It depends what you mean by the English Church. There is really no such thing. In England 97% of people have no real and practising attachment to any Christian religious organisation. Perhaps 1% belong to Anglicanism (the State Church), 1% belong to various other Protestant groups and 1% to Roman Catholicism. All these organisations are dying out, very rapidly.

Once you have lapsed into heresy, that is the end of the road. For example, we receive English people into the Church who, like myself, were never Christians before. They have not been tainted by heterodoxy so they are receptive to the Church. As the Gospel says: ‘If a corn of what falls into the ground and does not die, it remains alone, but if it dies, it brings forth much fruit’ (Jn. 12, 24).

  • Which English saint do you most often pray to and who are the most revered and worshipped saints of England among Orthodox Christians today?

I live in a town called Felixstowe, named after a saint called St Felix (+ 647), who nearly 1400 years ago came from Gaul and brought Christ to Eastern England, where I was born and live. The other saint is St Edmund, who was King of East Anglia, but was martyred by the pagan Vikings in 869. His memory is very much alive here and even his life is known to many in this region. We are just opening a new church dedicated to him. The saints live!

There are perhaps four other saints who are still revered. These are St Alban the Protomartyr (+ 305?) (and was recently added to the official Russian Orthodox calendar), St Cuthbert (+ 687) (especially in the North of England), St Audrey (+ 679) (especially in the East of England) and St Hilda (+ 680) (especially in the North).

June 2021


Press Release on the Joyful Feast of the Dormition 2021

As of Monday 23rd August the UK Deanery of the Archdiocese of Churches of the Russian Tradition in Western Europe has welcomed nine new parishes and communities with their clergy. The parishes have all voted according to Archdiocese tradition and petitioned to become member parishes of the Archdiocese. Their clergy also unanimously agreed and have been received by His Eminence Metropolitan Jean. It is canonical practice for clergy transferring from one diocese to another to be given papers of release and these have been requested by His Eminence. The clergy involved have all been received with the usual careful consideration. Nevertheless, there is an erroneous announcement circulating that one Archpriest Andrew Phillips has been suspended. This is not the case because he had already been received into the Archdiocese, so the said suspension is null and void. More details will follow in due course.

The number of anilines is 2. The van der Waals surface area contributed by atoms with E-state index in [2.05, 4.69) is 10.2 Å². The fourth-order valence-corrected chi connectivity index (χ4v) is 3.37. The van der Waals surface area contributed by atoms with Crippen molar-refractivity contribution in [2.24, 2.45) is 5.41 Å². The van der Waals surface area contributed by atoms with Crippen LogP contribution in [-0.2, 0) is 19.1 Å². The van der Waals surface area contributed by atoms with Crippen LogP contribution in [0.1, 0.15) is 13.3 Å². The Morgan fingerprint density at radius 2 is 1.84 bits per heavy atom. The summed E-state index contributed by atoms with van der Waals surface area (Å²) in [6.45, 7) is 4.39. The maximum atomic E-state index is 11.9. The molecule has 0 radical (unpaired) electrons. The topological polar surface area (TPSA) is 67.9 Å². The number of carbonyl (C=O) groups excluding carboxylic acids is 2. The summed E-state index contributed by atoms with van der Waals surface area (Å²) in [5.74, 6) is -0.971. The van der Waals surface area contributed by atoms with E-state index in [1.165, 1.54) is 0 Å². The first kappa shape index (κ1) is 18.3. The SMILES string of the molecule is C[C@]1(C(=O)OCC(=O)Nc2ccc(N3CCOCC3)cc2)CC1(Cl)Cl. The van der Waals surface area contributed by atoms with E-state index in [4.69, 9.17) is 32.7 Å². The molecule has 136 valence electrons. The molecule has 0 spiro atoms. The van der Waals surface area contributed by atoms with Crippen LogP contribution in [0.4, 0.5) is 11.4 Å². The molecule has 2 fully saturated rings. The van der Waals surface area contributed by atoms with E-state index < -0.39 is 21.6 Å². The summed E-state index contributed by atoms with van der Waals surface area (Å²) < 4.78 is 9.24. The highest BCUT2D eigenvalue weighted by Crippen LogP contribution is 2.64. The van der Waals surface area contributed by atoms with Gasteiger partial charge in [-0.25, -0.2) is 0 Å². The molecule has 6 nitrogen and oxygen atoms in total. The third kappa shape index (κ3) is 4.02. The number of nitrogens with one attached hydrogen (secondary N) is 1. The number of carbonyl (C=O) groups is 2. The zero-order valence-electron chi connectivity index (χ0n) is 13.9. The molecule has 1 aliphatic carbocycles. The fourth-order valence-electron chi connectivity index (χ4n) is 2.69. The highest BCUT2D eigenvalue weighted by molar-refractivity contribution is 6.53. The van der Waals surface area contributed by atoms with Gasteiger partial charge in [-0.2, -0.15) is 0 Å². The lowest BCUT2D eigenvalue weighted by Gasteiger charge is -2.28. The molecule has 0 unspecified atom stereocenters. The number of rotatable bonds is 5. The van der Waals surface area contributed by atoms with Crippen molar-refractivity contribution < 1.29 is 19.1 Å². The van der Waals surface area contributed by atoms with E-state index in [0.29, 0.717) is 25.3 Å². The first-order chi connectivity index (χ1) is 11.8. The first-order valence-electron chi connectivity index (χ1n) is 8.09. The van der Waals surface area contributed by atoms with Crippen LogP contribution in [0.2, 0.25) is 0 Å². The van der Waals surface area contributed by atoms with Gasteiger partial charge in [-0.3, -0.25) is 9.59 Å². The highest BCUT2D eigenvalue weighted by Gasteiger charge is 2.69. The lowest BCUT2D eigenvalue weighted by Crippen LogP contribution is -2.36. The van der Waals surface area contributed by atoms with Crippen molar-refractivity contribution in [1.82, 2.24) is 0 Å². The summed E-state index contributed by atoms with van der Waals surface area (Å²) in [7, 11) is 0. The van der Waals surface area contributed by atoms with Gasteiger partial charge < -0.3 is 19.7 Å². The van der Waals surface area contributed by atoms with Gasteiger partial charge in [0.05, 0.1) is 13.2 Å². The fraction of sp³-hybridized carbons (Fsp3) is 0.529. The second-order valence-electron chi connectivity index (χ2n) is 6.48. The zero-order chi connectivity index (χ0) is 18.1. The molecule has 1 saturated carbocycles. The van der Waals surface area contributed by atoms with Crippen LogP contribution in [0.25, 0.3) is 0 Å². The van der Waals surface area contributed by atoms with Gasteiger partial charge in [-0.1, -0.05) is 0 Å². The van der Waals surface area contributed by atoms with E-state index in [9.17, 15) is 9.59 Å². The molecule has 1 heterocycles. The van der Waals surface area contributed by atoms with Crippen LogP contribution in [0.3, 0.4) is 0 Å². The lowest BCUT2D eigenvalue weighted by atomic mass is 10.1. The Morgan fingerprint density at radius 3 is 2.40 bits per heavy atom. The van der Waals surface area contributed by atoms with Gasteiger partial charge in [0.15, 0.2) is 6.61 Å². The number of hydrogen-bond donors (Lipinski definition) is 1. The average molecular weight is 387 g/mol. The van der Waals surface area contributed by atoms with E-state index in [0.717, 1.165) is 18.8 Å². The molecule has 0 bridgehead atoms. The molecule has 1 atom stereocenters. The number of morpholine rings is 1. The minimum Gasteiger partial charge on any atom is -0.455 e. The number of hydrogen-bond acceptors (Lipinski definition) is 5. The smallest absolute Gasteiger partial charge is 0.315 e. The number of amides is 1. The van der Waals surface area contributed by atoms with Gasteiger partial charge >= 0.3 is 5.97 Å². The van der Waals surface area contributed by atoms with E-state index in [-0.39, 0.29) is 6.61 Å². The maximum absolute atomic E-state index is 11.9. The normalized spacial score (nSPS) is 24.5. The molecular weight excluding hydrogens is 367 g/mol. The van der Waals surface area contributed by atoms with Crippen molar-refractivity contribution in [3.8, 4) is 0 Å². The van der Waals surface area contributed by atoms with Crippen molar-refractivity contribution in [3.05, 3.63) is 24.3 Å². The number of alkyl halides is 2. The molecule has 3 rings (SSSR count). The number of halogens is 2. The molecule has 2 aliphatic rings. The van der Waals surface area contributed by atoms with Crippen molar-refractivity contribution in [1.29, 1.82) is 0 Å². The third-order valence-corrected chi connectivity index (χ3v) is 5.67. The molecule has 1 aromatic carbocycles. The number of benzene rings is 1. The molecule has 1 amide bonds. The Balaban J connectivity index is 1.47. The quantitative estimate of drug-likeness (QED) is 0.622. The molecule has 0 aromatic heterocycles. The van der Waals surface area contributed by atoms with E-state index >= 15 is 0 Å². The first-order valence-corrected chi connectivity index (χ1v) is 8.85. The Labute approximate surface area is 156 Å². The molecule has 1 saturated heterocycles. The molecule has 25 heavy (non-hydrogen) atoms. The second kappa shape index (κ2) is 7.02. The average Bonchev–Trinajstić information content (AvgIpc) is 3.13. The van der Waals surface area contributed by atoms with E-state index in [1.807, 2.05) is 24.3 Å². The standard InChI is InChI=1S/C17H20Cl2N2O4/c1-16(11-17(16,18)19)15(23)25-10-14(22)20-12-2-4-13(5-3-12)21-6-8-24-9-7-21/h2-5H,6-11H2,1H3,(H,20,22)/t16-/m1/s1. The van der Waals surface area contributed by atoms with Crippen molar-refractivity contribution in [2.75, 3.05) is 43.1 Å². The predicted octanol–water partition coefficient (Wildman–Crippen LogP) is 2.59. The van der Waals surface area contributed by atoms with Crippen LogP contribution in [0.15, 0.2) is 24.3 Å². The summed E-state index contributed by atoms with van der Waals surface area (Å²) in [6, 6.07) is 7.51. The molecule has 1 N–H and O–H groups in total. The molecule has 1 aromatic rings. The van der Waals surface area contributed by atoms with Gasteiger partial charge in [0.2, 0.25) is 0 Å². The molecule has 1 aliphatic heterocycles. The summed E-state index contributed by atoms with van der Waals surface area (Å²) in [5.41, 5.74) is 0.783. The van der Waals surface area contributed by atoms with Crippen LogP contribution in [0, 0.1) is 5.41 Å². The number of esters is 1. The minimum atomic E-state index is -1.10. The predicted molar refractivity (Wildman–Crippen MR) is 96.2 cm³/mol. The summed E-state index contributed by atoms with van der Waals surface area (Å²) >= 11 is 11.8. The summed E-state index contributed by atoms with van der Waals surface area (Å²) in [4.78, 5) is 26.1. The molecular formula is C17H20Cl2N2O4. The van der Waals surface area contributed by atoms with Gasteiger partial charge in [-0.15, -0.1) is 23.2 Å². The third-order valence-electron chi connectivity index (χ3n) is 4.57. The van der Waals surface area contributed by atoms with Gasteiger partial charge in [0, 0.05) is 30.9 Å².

The Future

1 Though I speak with the tongues of men and of angels, but have not love, I have become like sounding brass, or a tinkling cymbal.

2 And though I have the gift of prophecy and understand all mysteries and all knowledge; and though I have all faith so that I could move mountains, and have not love, I am nothing.

3 And though I bestow all my goods to feed the poor and though I give my body to be burned and have not love, it profits me nothing.

4 Love suffers long and is kind; love does not envy; love does not boast, is not puffed up,

5 Does not behave itself unseemly, seeks not its own, is not easily provoked, thinks no evil;

6 Rejoices not in iniquity, but rejoices in the truth;

7 Bears all things, believes all things, hopes all things, endures all things.

8 Love never fails: but whether there are prophecies, they shall fail; whether there are tongues, they shall cease; whether there is knowledge, it shall vanish away.

9 For we know in part, and we prophesy in part.

10 But when that which is perfect is come, then that which is in part shall be done away.

11 When I was a child, I spoke as a child, I understood as a child, I thought as a child: but when I became a man, I put away childish things.

12 For now we see through a glass, darkly; but then face to face: now I know in part; but then shall I know even as also I am known.

13 And now abides faith, hope, love, these three; but the greatest of these is love.

August 2021